Each of those assumptions has a problem. The thought that the United States is most threatened would be challenged by the Palestinians, Iraq, East Timor, India, Pakistan, and at least half a dozen other countries. Because other governments do not share our sense of urgency or importance for attacking Iraq does not mean they lack understanding. It means that so far our arguments have not been persuasive. If we produce convincing evidence, they will listen, and perhaps still disagree that war is the solution. Unless we intend to enter Iraq over that short piece of waterfront it has on the Shatt al-Arab, at minimum we need air and overland rights from several countries to get to Iraq. If we go it alone, we will forego the support of numerous countries whose leaders can be helpful, and we will be stuck with staying on our own to keep the results together.

The enemies we will make are not by any means governments only; the terrorist population aligned against us will increase in many different countries. The risk of a successful attack against us will therefore grow. Other countries may do business with us without lifting a finger to help us. Attacking Iraq is not an emergency; it is an option. We may serve the narrow national interest in removing a presumed threat from Iraq, but at the expense of damaging relations in virtually all parts of the globe. In short, in a world that has grown both interdependent and crowded, it makes less sense now for us to go it alone than it ever did.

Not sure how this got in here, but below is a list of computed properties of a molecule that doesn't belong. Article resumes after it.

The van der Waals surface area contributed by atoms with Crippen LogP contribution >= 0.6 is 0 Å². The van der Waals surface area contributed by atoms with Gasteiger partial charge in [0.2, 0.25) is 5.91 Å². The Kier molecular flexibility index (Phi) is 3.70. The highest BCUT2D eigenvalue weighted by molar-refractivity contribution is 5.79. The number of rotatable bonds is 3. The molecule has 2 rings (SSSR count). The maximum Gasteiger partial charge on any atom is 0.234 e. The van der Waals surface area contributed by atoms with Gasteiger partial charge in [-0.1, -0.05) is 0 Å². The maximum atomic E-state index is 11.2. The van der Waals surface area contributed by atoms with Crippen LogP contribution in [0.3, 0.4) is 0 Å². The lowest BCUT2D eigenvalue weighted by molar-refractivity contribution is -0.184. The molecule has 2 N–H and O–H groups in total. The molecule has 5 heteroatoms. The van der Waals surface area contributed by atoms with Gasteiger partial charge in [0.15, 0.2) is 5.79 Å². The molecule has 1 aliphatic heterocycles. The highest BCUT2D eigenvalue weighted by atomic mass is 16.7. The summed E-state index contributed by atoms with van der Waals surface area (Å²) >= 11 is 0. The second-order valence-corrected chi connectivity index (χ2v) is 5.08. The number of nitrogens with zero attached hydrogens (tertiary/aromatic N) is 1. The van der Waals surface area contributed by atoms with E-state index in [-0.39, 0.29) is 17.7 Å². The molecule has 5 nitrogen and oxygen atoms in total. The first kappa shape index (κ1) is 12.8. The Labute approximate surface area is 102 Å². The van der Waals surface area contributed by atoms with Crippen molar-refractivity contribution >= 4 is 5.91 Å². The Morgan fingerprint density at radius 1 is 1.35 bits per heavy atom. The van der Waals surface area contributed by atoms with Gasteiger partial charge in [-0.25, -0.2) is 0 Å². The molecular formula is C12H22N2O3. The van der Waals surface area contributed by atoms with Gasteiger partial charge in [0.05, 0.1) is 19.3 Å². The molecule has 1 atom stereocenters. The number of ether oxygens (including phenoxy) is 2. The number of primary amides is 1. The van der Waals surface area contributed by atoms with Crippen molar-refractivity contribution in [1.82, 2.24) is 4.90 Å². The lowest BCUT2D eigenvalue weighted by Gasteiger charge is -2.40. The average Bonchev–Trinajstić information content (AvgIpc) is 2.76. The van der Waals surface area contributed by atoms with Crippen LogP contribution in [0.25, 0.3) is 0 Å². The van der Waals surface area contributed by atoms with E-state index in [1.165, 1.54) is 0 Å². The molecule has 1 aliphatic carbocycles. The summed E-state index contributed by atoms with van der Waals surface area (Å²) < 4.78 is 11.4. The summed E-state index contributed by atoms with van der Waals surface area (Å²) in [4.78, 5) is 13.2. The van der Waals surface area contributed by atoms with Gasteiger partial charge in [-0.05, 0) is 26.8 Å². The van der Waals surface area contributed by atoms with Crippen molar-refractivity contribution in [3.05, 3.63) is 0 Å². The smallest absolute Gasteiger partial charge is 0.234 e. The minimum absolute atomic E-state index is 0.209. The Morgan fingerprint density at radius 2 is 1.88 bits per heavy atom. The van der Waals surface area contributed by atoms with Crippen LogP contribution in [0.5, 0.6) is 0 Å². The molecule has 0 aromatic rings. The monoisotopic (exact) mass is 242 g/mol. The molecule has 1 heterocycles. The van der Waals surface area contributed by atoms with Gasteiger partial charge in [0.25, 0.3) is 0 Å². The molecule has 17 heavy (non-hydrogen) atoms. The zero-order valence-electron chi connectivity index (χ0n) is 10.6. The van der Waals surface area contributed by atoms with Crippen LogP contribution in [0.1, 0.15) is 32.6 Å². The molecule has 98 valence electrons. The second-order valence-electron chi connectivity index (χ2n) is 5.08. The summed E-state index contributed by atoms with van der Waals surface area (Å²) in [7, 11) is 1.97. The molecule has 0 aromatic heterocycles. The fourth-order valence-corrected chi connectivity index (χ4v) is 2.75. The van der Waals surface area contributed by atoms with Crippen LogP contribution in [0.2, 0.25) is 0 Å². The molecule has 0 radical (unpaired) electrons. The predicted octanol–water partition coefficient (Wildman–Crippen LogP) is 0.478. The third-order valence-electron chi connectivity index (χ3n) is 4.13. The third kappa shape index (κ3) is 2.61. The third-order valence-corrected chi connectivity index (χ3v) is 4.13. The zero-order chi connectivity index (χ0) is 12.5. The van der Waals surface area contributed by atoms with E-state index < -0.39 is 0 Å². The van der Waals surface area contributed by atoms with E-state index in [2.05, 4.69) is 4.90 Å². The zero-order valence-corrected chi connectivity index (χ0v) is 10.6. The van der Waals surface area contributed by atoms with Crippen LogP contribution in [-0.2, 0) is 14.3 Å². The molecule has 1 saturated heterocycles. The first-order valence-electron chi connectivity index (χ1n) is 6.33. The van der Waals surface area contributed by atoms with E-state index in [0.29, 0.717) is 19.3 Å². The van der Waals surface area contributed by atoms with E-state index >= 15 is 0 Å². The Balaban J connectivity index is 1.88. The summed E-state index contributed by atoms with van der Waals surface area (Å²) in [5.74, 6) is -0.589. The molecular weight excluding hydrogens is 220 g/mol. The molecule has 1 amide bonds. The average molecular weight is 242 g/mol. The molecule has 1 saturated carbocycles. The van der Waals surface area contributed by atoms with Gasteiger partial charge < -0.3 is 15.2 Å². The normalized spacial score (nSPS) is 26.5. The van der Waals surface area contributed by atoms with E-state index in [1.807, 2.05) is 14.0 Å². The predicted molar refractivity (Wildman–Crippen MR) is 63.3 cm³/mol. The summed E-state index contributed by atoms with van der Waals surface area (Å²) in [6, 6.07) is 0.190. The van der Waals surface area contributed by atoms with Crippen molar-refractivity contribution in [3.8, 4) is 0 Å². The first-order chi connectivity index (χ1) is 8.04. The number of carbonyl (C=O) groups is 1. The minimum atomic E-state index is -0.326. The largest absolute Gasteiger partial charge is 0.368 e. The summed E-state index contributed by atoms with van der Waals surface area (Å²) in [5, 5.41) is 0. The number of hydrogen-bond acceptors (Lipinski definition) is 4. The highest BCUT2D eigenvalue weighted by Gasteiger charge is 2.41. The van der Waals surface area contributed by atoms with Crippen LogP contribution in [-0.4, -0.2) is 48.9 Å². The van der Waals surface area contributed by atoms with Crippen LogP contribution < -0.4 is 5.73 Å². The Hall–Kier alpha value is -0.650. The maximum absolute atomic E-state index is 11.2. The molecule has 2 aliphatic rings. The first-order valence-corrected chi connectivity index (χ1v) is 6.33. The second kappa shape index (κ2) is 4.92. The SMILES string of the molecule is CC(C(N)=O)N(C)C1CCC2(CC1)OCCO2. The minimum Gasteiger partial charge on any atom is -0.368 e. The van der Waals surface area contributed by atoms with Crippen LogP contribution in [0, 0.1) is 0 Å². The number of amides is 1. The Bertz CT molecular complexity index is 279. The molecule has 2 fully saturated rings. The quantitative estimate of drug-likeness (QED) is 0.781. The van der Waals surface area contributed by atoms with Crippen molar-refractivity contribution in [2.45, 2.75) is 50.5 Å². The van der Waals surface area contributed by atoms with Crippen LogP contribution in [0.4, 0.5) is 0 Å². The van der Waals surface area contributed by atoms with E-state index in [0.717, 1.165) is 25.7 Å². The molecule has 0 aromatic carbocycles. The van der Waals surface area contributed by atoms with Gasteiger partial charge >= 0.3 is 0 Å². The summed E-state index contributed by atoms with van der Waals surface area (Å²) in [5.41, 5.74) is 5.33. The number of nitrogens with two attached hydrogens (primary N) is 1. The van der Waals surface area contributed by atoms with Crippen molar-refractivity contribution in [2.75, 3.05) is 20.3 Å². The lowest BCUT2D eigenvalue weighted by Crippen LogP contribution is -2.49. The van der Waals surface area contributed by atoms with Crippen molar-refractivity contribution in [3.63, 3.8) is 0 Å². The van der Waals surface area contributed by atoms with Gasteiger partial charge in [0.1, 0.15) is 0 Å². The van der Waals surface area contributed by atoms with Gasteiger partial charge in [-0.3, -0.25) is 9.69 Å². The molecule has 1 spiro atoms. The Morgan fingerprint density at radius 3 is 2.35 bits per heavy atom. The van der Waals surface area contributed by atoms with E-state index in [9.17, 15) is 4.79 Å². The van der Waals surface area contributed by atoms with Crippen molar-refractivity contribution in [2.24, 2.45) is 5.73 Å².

Are There Any Rewards?

Is there, under this convoluted spectrum, a pot of gold? There truly isn't. We can assume that with our far superior forces we will surely win, but it would be foolish to consider this an easy campaign. The Gulf War was said to be a slam-dunk, and battlefield casualties numbered less than 800, but in a Veterans Administration report of May 2002 Gulf War casualties were reported to include 8306 veterans dead and 159,705 veterans injured or ill. When personnel still on active duty are included, the VA indicated in the May 2002 report that a total of 262,586 individuals are "disabled veterans" due to duty in the Gulf and that 10,617 veterans have died of combat related injuries or illnesses since the initiation of the Gulf War. That represents a casualty rate of more than 30% for combat related duties between 1990 and 1991.

If Saddam has only the help of his Republican Guard divisions, estimated at 120,000 strong, and they defend Baghdad as they are setting up to do, our casualties could be far greater than in the Gulf War. If the US uses depleted uranium shells as lavishly as it did during the Gulf War, casualties from radiation alone will be numerous.

What then is the reward? Hardliners may say that we will have had a free hand to clean out a snake pit, that we have shown Saddam and his adherents that they cannot even think about making Weapons of Mass Destruction (WMDs) without our considering it a threat. And that demonstration should be a deterrent to other countries whose leaders have dreams of WMDs, or who already have them.

The Problem Of Double Standards

Even the deterrent may be uncertain. For any rationale for a pre-emptive strike against Iraq to have real credibility, it is essential to get rid of the hypocrisy of the double standards that are implicit in many Bush Administration statements. In addition to Iraq, US leaders have talked about going after Libya, Syria, Iran, Sudan, and North Korea to pre-empt their acquisition of weapons of mass destruction. But those countries are well aware that the United States has not threatened the actual owners: ourselves, Britain, France, China, Russia, India, Pakistan, and Israel who, among them, have enough weapons today to return the earth to the stone age. Bush core team members have said repeatedly that Saddam must be made to live up to the 19 or more United Nations resolutions he has not observed. Israel, on the other hand, has ignored more than 30 to date virtually without US comment. Whatever might be going on behind the scenes, if anything, to get the Israelis to shape up, the public posture of the United States on this issue must be even-handed.